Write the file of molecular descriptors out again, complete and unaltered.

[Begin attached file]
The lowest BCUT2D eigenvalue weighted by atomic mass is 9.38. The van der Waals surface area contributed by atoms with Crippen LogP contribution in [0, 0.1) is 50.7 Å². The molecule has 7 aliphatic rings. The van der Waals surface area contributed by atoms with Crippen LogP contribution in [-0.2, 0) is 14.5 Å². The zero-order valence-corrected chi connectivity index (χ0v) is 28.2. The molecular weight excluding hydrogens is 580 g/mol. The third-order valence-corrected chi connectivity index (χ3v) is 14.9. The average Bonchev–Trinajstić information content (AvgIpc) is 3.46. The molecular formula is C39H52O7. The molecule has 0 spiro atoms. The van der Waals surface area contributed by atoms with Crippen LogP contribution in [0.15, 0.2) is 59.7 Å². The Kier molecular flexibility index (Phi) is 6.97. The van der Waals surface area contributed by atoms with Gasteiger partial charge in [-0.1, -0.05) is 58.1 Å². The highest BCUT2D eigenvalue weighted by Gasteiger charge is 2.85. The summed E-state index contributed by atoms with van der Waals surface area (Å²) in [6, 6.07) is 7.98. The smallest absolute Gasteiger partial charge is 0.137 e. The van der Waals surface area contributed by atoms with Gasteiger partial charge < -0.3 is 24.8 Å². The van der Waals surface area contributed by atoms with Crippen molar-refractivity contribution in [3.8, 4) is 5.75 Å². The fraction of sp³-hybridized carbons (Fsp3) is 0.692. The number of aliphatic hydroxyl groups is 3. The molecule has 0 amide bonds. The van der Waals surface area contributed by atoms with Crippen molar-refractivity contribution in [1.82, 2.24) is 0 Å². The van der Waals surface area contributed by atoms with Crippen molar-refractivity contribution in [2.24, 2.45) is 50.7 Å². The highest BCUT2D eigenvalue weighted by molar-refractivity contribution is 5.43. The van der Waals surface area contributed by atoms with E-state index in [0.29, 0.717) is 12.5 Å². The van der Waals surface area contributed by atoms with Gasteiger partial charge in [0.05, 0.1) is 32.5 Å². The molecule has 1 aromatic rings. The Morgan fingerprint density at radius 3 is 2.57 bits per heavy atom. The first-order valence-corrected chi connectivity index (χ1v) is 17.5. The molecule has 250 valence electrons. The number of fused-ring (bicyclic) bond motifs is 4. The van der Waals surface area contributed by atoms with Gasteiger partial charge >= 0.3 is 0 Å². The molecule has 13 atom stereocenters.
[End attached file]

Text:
The lowest BCUT2D eigenvalue weighted by atomic mass is 9.38. The van der Waals surface area contributed by atoms with Crippen LogP contribution in [0, 0.1) is 50.7 Å². The molecule has 7 aliphatic rings. The van der Waals surface area contributed by atoms with Crippen LogP contribution in [-0.2, 0) is 14.5 Å². The zero-order valence-corrected chi connectivity index (χ0v) is 28.2. The molecular weight excluding hydrogens is 580 g/mol. The third-order valence-corrected chi connectivity index (χ3v) is 14.9. The average Bonchev–Trinajstić information content (AvgIpc) is 3.46. The molecular formula is C39H52O7. The molecule has 0 spiro atoms. The van der Waals surface area contributed by atoms with Crippen LogP contribution in [0.15, 0.2) is 59.7 Å². The Kier molecular flexibility index (Phi) is 6.97. The van der Waals surface area contributed by atoms with Gasteiger partial charge in [-0.1, -0.05) is 58.1 Å². The highest BCUT2D eigenvalue weighted by Gasteiger charge is 2.85. The summed E-state index contributed by atoms with van der Waals surface area (Å²) in [6, 6.07) is 7.98. The smallest absolute Gasteiger partial charge is 0.137 e. The van der Waals surface area contributed by atoms with Gasteiger partial charge < -0.3 is 24.8 Å². The van der Waals surface area contributed by atoms with Crippen molar-refractivity contribution in [3.8, 4) is 5.75 Å². The fraction of sp³-hybridized carbons (Fsp3) is 0.692. The number of aliphatic hydroxyl groups is 3. The molecule has 0 amide bonds. The van der Waals surface area contributed by atoms with Crippen molar-refractivity contribution in [1.82, 2.24) is 0 Å². The van der Waals surface area contributed by atoms with Crippen molar-refractivity contribution in [2.24, 2.45) is 50.7 Å². The highest BCUT2D eigenvalue weighted by molar-refractivity contribution is 5.43. The van der Waals surface area contributed by atoms with E-state index in [0.29, 0.717) is 12.5 Å². The van der Waals surface area contributed by atoms with Gasteiger partial charge in [0.05, 0.1) is 32.5 Å². The molecule has 1 aromatic rings. The Morgan fingerprint density at radius 3 is 2.57 bits per heavy atom. The first-order valence-corrected chi connectivity index (χ1v) is 17.5. The molecule has 250 valence electrons. The number of fused-ring (bicyclic) bond motifs is 4. The van der Waals surface area contributed by atoms with Gasteiger partial charge >= 0.3 is 0 Å². The molecule has 13 atom stereocenters.